Cameron was less second rate but he just scraped in with some leverage from the Liberal Democrats. Socially liberal, economically to the right of Thatcher and pro-EU, he honestly, seriously, truly believed he was strong enough and visionary enough to end the party civil war. The referendum of 2016 was his way of asking for a mandate for his brand of Conservativism - he thought he would win and get enough leverage to dominate the inparty opposition for decade, much like Thatcher had done in 1979.

Remember this: he never said what kind of Brexit we were voting for. Only in and out. He didn't care what kind of Brexit we wanted, and people voted for dozens of possibilities for thousands of reasons.

He failed and the party started eating itself with a vengeance. None the Tory statesmen (and women for you SJWs out there) of the last forty years were around any more. They had retired or gone to the Lords or simply walked away. All that was left was a very shallow talent pool and again, they chose a compromise leader, one that would be least offensive to most of the party. To keep the party happy, she chose to promote a fairly motley crew as her ministers: talent did not matter, as we saw with David Davis, so much as what he meant to the party at large.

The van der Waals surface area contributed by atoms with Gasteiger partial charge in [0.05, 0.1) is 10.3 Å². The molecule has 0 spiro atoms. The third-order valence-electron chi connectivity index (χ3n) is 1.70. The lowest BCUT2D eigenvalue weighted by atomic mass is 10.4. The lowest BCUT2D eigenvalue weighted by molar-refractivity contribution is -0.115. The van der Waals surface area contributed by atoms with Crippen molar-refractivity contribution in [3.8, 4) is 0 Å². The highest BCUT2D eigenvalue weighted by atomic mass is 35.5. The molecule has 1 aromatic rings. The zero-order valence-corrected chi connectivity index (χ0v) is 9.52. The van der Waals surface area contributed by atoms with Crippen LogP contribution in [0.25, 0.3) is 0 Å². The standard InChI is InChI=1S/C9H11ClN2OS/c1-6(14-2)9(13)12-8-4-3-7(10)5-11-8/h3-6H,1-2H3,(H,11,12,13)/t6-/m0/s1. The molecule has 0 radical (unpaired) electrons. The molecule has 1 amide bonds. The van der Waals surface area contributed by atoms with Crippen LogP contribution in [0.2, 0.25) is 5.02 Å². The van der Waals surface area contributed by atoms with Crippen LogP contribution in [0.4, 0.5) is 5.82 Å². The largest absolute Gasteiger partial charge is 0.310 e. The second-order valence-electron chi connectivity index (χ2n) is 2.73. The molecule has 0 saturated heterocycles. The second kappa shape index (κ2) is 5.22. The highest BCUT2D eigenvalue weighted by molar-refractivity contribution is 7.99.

Brexit is an incredibly tough challenge, possibly the biggest political challenge since 1688 (look it up). It's tough administratively, tough politically, tough economically and it's got to please as many people as possible while delivering as much benefit as it can to the UK. So why didn't Teresa May form a National Government with Brexiteers from all parties? She was entitled to but she didn't....because it's not about the country, it's about the party.

There are dozens of varieties of Brexiteer, including the hard left who want an end to state aid rules and capital friendly arrangements, but Tory Brexiteers come in five basic flavours:

- ideological Brexiteers: the likes of Bill Cash who have never liked the EU and believe Britain should stand on its own, no matter our economic history since 1945. Incidentally, the wife knows his son and says the family are more English than John Bull.

- moral Brexiteers: the likes of Theresa May. Love her or loathe her, she is a patriarchal old school Tory. She might not like Brexit but she has to do it.

- pragmatic Brexiteers: much of the cabinet. They want to make the best of it if it means staying in power.

- opportunist Brexiteers: Boris Johnson et al. They see the crisis caused by Brexit as an opportunity for advancement.